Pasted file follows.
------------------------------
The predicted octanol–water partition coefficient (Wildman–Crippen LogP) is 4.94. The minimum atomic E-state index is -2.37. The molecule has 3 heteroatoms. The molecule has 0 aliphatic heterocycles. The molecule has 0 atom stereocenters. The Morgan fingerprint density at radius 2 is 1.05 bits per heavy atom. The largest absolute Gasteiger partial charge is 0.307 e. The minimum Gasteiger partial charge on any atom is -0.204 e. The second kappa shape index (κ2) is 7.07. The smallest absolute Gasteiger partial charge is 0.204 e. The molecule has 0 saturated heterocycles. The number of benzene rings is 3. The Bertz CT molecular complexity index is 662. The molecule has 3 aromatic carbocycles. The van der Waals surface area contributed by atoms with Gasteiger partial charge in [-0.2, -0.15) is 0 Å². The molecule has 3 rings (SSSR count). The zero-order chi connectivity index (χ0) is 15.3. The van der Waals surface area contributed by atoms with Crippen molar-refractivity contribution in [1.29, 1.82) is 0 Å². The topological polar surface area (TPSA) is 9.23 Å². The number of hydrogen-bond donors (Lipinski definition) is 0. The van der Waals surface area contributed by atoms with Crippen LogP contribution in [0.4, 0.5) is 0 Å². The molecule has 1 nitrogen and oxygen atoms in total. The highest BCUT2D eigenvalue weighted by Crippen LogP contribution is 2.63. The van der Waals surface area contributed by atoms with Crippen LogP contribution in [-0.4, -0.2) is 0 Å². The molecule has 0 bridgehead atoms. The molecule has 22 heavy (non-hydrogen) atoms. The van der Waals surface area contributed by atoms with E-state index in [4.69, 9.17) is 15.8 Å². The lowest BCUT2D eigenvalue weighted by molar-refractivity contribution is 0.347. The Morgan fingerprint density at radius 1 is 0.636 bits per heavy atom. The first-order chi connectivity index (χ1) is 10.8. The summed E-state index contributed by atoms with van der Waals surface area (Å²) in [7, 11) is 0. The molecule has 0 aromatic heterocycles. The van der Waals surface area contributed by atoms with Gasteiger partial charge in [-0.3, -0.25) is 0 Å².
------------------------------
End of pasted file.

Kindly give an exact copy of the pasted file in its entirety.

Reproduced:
The predicted octanol–water partition coefficient (Wildman–Crippen LogP) is 4.94. The minimum atomic E-state index is -2.37. The molecule has 3 heteroatoms. The molecule has 0 aliphatic heterocycles. The molecule has 0 atom stereocenters. The Morgan fingerprint density at radius 2 is 1.05 bits per heavy atom. The largest absolute Gasteiger partial charge is 0.307 e. The minimum Gasteiger partial charge on any atom is -0.204 e. The second kappa shape index (κ2) is 7.07. The smallest absolute Gasteiger partial charge is 0.204 e. The molecule has 0 saturated heterocycles. The number of benzene rings is 3. The Bertz CT molecular complexity index is 662. The molecule has 3 aromatic carbocycles. The van der Waals surface area contributed by atoms with Gasteiger partial charge in [-0.2, -0.15) is 0 Å². The molecule has 3 rings (SSSR count). The zero-order chi connectivity index (χ0) is 15.3. The van der Waals surface area contributed by atoms with Crippen molar-refractivity contribution in [1.29, 1.82) is 0 Å². The topological polar surface area (TPSA) is 9.23 Å². The number of hydrogen-bond donors (Lipinski definition) is 0. The van der Waals surface area contributed by atoms with Crippen LogP contribution in [0.4, 0.5) is 0 Å². The molecule has 1 nitrogen and oxygen atoms in total. The highest BCUT2D eigenvalue weighted by Crippen LogP contribution is 2.63. The van der Waals surface area contributed by atoms with Crippen LogP contribution in [-0.4, -0.2) is 0 Å². The molecule has 0 bridgehead atoms. The molecule has 22 heavy (non-hydrogen) atoms. The van der Waals surface area contributed by atoms with E-state index in [4.69, 9.17) is 15.8 Å². The lowest BCUT2D eigenvalue weighted by molar-refractivity contribution is 0.347. The Morgan fingerprint density at radius 1 is 0.636 bits per heavy atom. The first-order chi connectivity index (χ1) is 10.8. The summed E-state index contributed by atoms with van der Waals surface area (Å²) in [7, 11) is 0. The molecule has 0 aromatic heterocycles. The van der Waals surface area contributed by atoms with Gasteiger partial charge in [-0.3, -0.25) is 0 Å².